Requiem for a Telephone Booth


“You think maybe some phreaks stole it?”--disbelieving fan on a Web site devoted to the uprooted Mojave Phone Booth.

The endless elegy to the Mojave Phone Booth is loving and wild, as passionate as the callers who rung it up at all hours and usually got an answer, as giddy as the two naked young women who recently answered calls there.

Earlier this month, the most famous phone booth this side of Clark Kent was yanked from its remote spot in the Mojave National Preserve, 75 miles from the Nevada border. Fans from all over the world called the booth or picked up its ringing phone, drawn by what was billed as “the loneliest phone booth on Earth.”


What happened on that stretch of desert is a metaphor for today’s wired times, a weird merging of old and new communication. Promoted by the Internet, media and word-of-mouth, the phone booth symbolized an intimate, makeshift community of sorts--until it turned into a roadside attraction among the Joshua trees. The pay phone was done in by the very fans who sought the quirky potential of a connection to the middle of nowhere. It became such a symbol that one fan had planned to get married at the site. (He met his fiancee there.) And a USC graduate student in visual anthropology is producing a documentary on the Mojave phenomenon.

The booth was installed in the 1960s for miners, and no one paid much attention to it until recently, when a computer entrepreneur, Godfrey Daniels, plugged the phone on his Web site,

“All its glass had been shot out,” he wrote, “but I thought it was beautiful.” He posted photos and a satellite image of the pay phone, and a star was born.

In the last three years or so, fans who traveled to the booth, on a winding dirt road accessible only by four-wheel drive, reported answering more than 200 calls a day.

No one knew what was to come.

On May 17, with no notice, workers removed the booth. The number has been disconnected.

Pacific Bell and National Park Service officials cited safety concerns, saying that “increased public traffic had a negative impact on the desert environment in the nation’s newest national park.”

Pacific Bell spokesman Steve Getzug said he did not know who initiated discussions about hauling away the phone booth. He said it was a joint decision.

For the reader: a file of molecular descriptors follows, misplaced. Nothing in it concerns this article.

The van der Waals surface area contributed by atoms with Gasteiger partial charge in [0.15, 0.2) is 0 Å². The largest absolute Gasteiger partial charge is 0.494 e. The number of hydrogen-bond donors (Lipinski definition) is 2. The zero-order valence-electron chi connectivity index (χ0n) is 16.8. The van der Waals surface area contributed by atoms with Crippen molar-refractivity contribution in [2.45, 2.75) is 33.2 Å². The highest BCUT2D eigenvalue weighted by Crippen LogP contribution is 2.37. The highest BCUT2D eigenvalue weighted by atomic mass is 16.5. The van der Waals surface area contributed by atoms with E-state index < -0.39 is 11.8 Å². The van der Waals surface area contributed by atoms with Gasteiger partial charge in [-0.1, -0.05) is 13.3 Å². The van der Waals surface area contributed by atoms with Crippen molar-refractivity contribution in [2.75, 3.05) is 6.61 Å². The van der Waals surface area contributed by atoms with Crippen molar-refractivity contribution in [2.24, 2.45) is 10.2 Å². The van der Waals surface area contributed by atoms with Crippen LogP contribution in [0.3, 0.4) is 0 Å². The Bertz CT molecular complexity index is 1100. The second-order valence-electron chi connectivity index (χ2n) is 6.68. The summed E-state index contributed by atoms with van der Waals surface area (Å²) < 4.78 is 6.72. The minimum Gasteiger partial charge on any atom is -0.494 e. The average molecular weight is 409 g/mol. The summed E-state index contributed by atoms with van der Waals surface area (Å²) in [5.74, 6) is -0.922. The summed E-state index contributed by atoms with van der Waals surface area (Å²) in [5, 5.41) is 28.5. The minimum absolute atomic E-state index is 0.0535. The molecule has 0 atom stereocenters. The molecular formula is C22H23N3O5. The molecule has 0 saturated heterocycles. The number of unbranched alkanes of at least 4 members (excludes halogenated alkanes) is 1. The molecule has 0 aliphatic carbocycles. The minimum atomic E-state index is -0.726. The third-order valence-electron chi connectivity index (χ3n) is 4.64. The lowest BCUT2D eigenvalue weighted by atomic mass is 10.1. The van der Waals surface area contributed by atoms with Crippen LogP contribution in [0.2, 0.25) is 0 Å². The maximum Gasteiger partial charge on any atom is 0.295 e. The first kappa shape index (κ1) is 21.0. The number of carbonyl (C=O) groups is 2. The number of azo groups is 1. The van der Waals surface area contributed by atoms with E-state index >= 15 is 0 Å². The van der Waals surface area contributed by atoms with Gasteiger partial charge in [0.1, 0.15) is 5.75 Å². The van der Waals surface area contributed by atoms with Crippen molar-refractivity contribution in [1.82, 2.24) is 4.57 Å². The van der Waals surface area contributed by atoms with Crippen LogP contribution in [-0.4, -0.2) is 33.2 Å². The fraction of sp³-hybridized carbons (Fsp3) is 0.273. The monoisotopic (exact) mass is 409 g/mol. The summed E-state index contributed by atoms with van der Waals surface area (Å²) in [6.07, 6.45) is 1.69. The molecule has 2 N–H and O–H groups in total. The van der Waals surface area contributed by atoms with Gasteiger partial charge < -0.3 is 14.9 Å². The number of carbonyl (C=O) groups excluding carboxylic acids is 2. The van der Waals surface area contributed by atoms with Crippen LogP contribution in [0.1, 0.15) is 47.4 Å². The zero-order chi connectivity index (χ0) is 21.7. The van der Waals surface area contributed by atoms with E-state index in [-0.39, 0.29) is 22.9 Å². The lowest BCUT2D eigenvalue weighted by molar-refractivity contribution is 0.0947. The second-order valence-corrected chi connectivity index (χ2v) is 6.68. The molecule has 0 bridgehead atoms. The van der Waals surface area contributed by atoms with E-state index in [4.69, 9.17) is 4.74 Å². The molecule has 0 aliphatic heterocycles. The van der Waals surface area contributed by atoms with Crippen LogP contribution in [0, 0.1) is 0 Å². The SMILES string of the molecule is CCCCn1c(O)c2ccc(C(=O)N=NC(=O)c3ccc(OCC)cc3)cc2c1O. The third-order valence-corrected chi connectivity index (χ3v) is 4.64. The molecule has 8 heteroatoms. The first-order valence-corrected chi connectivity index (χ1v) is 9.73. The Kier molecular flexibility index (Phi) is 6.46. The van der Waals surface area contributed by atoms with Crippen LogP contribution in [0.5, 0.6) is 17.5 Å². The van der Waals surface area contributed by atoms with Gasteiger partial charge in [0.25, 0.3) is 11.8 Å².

“I know there were several conversations between Pacific Bell and the National Park Service,” he said. “It was really weighing this issue of public needs and impacts they saw happening out in the desert. I think they were concerned with campfires and litter, and had concerns about people coming out there and getting stranded.”


A spokesman for the Mojave National Preserve, Mike Reynolds, said park staff members have come across “a ton of trash in the area” and stranded motorists who try to get to the phone booth without four-wheel drive. One windy day, near the booth, with no one around, “there was a blazing campfire pit. It was going crazy.

“Congress has set aside these lands to be preserved, protected and enjoyed by all citizens,” he said.

Fans of the phone booth challenged the officials’ statements, saying that they took care to pick up trash. Regulars at the site said that they did not notice abandoned campfires and that locals helped out stuck motorists.

In fact, said Kaarina Roberto, a USC graduate student, people took pride in the spot. Roberto, 28, was skeptical when she first started investigating the site as the possible subject of a thesis for her visual anthropology major. Then she and her husband began camping there, answering the phone as it rang all night.

“When we first heard people say they cared about it, it sounded kind of weird,” she said. “But it’s caring about what it represents . . . it represents the positive aspects of humanity, a diverse group of people who share some common ground, a shared humanity.”


She was stunned by the news of its removal.

“It sounds really preposterous,” she said, “but it felt almost like a death of a community that has formed, unlike anything else you’ve ever experienced.”

Andria Fiegel Wolfe, a 30-year-old theatrical lighting designer, and her sister visited the booth last year from New York City. The phone was ringing as they pulled up in their rental car. In the heat of the desert, they shed their clothes and answered the phone with sun block and a smile: “Mojave Desert. How may I direct your call?” In 4 1/2 hours, they took 72 calls.


“I think it’s a little bit of magic, something special,” Wolfe said in an e-mail. “‘I think that people also appreciated the frivolity of it all, the whimsy of the trips out to the Booth. . . .

“Me, I was inspired to go see the desert for myself. And it changed my life. If it took a silly telephone booth to give me that, I’m thankful and can’t question it too much. I’m sad beyond words that it’s gone, but it’s a sadness over the circumstances of its removal--that the park isn’t truly for the people, if that’s the way the rangers see it.”

Daniels, who plans to keep his Web site up, still hoped that the booth could live on, to tie the knot in front of it.

“I want to get the booth. I want to reinstall it somewhere else. I won’t disclose the location, but you’ll be able to call the number.”


The booth, according to Pacific Bell, will be destroyed.

That’s standard procedure, a spokesman said, for a damaged phone booth that cannot be revived.